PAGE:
There's a point to fast broadband, even when it goes nowhere

28 December 2014 by Steve Blum
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Isolated communities – particularly Indian tribes – are experimenting with microgrids that distribute locally generated, renewable electricity to a small number of homes (h/t to Pat Kennedy for the pointer). Can the same logic be applied to community broadband networks in rural areas? Not really, but thinking it through leads to some interesting ideas.

The difference between electricity and broadband is that broadband is necessarily networked and electricity is not. But local storage can substitute for long-haul bandwidth, up to a point – the Tivo model. So there’s a point to building a high capacity local network, even when the middle mile is pinched.

Which could put you into a development cycle: locally generated electricity leads to large local data storage nodes, which leads to high capacity local networks, which leads to increased use of the storage, which leads to increased storage and eventually to a commercial data center model, which ultimately creates a business case for upgrading the middle mile. Pull out the intermediate steps and you end up with locally generated electricity bootstrapping a commercial data center business – including backhaul – in the middle of nowhere. If you have the necessary infrastructure to support a data center business, you then have the necessary infrastructure for anything else.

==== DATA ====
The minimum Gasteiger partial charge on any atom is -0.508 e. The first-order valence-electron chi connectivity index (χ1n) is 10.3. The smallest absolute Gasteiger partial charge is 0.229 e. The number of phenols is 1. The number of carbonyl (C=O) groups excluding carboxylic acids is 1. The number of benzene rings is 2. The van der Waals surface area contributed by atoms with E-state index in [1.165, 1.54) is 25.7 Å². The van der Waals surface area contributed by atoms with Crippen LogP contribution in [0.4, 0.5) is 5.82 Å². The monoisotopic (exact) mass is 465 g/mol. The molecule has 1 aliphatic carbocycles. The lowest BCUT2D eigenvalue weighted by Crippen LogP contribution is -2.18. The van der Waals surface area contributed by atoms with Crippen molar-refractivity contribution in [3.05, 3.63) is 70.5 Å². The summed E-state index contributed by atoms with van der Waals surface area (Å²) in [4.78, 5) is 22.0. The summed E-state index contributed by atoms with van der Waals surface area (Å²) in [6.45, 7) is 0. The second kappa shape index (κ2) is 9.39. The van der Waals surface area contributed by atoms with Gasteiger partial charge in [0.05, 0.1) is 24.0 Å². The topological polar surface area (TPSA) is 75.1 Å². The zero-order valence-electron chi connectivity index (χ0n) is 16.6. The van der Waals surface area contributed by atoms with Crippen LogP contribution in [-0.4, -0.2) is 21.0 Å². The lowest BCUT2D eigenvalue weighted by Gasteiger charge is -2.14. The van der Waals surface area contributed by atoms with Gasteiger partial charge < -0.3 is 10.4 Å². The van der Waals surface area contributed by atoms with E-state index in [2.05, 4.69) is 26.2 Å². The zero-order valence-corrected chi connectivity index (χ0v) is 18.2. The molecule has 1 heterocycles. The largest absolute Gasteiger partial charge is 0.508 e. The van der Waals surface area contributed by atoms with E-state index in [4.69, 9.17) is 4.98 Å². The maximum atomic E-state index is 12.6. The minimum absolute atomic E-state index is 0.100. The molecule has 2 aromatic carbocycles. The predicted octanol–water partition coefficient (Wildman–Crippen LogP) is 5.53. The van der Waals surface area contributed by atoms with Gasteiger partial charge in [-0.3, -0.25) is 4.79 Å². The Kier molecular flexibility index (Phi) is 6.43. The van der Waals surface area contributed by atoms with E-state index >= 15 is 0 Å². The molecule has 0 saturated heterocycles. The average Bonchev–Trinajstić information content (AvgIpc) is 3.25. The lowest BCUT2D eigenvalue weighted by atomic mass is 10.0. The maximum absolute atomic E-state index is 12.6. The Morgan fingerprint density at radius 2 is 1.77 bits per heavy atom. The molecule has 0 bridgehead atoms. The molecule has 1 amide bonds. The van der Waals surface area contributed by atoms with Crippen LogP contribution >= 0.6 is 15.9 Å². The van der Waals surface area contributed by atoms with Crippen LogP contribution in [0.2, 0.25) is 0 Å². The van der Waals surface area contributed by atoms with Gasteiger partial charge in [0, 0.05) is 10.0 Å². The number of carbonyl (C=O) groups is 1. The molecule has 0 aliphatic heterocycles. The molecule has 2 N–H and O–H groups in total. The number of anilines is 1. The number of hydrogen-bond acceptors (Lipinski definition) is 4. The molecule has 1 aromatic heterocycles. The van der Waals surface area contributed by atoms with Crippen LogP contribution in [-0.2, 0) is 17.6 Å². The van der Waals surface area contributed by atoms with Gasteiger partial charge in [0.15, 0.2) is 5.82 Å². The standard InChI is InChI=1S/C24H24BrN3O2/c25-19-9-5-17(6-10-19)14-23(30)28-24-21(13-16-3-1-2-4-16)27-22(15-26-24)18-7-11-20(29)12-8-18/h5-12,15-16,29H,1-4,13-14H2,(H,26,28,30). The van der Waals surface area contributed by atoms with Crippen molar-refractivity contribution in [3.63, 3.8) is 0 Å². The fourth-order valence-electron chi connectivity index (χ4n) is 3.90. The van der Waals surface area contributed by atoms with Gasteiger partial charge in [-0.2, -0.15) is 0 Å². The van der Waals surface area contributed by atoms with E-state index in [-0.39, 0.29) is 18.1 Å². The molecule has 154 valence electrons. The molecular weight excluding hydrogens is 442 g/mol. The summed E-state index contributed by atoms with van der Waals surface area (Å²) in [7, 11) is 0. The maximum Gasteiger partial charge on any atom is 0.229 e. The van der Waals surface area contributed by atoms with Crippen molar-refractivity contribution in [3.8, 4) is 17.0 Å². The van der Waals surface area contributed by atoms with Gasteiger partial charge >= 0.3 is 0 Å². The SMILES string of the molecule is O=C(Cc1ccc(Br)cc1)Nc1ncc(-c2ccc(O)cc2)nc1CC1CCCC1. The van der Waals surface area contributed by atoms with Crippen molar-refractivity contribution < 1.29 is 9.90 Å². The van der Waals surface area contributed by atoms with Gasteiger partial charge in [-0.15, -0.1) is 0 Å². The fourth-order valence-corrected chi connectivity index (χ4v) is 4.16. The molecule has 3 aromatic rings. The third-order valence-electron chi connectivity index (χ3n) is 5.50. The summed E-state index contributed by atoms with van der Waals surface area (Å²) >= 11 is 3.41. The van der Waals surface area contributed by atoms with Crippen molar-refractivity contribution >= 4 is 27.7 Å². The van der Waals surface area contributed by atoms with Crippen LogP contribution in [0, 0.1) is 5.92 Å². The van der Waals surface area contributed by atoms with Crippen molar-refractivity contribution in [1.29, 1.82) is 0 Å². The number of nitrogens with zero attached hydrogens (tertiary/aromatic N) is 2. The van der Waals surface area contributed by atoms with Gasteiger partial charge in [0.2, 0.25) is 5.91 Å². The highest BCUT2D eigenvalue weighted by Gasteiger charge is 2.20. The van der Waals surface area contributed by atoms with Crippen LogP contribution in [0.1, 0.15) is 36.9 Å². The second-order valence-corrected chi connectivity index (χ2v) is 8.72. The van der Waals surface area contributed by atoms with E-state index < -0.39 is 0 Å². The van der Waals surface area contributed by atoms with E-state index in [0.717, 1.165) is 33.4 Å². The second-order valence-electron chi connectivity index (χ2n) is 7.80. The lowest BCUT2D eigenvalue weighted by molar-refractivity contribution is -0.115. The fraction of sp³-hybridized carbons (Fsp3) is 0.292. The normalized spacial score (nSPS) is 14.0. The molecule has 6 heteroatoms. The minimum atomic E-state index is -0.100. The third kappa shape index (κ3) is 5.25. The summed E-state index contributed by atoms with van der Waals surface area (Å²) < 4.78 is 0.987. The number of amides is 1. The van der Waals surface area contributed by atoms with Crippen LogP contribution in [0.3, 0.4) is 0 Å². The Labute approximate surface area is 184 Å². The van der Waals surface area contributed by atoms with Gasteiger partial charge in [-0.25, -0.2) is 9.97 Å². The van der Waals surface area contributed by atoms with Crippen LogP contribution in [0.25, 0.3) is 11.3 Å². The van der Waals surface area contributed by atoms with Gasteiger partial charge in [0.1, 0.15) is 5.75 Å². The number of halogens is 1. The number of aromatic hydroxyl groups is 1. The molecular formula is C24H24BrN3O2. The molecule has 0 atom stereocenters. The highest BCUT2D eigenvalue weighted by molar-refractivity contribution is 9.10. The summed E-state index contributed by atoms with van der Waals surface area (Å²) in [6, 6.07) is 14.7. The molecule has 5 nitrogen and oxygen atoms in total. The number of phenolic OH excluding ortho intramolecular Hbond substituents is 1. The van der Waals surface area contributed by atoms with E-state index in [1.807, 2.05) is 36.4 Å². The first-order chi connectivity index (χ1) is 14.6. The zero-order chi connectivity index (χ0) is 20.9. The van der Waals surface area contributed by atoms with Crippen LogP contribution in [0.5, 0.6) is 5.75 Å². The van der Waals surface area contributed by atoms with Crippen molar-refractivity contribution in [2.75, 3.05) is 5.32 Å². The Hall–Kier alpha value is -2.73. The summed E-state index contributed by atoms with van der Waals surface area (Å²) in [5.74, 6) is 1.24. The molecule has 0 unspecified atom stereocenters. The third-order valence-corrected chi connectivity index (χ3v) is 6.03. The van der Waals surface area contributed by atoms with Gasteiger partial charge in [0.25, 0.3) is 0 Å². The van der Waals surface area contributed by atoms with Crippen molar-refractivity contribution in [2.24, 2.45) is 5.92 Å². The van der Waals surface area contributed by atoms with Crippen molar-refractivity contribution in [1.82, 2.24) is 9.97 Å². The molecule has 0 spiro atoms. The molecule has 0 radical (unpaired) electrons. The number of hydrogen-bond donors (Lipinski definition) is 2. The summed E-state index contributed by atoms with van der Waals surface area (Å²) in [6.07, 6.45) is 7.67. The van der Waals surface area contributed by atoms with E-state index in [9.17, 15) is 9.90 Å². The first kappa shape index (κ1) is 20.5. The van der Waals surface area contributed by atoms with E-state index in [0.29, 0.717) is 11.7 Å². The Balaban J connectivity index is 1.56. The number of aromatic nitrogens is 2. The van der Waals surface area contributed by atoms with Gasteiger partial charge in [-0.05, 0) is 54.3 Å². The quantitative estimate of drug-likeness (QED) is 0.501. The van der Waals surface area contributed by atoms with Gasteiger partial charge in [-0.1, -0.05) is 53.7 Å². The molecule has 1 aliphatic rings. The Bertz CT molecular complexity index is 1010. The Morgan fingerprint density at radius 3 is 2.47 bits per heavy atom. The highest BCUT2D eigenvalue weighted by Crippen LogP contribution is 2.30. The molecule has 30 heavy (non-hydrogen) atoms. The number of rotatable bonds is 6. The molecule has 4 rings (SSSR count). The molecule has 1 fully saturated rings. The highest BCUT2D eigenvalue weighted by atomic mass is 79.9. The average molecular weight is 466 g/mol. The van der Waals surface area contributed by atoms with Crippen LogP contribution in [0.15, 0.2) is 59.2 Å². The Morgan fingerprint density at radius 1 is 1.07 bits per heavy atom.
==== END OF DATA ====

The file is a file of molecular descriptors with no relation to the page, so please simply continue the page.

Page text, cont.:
There’s an assumption in the cloud world that economics dictates that data storage and application servers become increasingly centralised, and therefore dependent on increasingly faster and higher capacity pipes. The logical endpoint of that assumption is a single, global server farm, with a couple of mirrored backups. Nonsense, of course.

So there is a trade-space between bandwidth, energy and real estate, in terms of delivering data and services at the local level. The input values for that calculation, though, are essentially fixed for urban environments (but that’s another assumption which should be tested), which is why cities need fiber. Rural and wilderness areas, though, are different – if we stop assuming that the fixed economic input values of urban areas also apply there, we might come up with some novel solutions.